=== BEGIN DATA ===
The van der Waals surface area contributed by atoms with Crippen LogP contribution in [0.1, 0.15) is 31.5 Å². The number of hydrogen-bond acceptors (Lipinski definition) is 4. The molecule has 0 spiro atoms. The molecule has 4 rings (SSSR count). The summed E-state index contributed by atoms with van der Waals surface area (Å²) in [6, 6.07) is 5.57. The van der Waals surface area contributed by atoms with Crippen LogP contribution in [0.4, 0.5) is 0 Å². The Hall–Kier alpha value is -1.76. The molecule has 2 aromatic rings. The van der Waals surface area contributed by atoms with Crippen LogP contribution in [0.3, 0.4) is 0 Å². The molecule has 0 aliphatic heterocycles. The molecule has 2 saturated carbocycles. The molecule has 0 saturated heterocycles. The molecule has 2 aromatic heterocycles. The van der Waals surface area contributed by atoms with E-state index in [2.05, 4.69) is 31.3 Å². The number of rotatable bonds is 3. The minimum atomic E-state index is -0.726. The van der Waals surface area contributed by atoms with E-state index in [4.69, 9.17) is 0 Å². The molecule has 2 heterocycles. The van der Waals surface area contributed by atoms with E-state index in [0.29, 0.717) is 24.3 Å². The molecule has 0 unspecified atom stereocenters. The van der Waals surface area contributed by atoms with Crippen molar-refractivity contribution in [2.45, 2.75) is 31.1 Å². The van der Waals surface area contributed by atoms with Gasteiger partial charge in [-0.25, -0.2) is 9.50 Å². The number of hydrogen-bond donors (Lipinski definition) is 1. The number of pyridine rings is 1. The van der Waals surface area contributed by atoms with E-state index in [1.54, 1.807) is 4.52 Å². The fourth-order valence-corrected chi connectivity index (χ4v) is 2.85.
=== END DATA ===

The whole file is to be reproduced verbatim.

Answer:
The van der Waals surface area contributed by atoms with Crippen LogP contribution in [0.1, 0.15) is 31.5 Å². The number of hydrogen-bond acceptors (Lipinski definition) is 4. The molecule has 0 spiro atoms. The molecule has 4 rings (SSSR count). The summed E-state index contributed by atoms with van der Waals surface area (Å²) in [6, 6.07) is 5.57. The van der Waals surface area contributed by atoms with Crippen LogP contribution in [0.4, 0.5) is 0 Å². The Hall–Kier alpha value is -1.76. The molecule has 2 aromatic rings. The van der Waals surface area contributed by atoms with Crippen LogP contribution in [0.3, 0.4) is 0 Å². The molecule has 0 aliphatic heterocycles. The molecule has 2 saturated carbocycles. The molecule has 0 saturated heterocycles. The molecule has 2 aromatic heterocycles. The van der Waals surface area contributed by atoms with E-state index in [2.05, 4.69) is 31.3 Å². The number of rotatable bonds is 3. The minimum atomic E-state index is -0.726. The van der Waals surface area contributed by atoms with E-state index in [4.69, 9.17) is 0 Å². The molecule has 2 heterocycles. The van der Waals surface area contributed by atoms with E-state index in [0.29, 0.717) is 24.3 Å². The molecule has 0 unspecified atom stereocenters. The van der Waals surface area contributed by atoms with Crippen molar-refractivity contribution in [2.45, 2.75) is 31.1 Å². The van der Waals surface area contributed by atoms with Gasteiger partial charge in [-0.25, -0.2) is 9.50 Å². The number of hydrogen-bond donors (Lipinski definition) is 1. The number of pyridine rings is 1. The van der Waals surface area contributed by atoms with E-state index in [1.54, 1.807) is 4.52 Å². The fourth-order valence-corrected chi connectivity index (χ4v) is 2.85.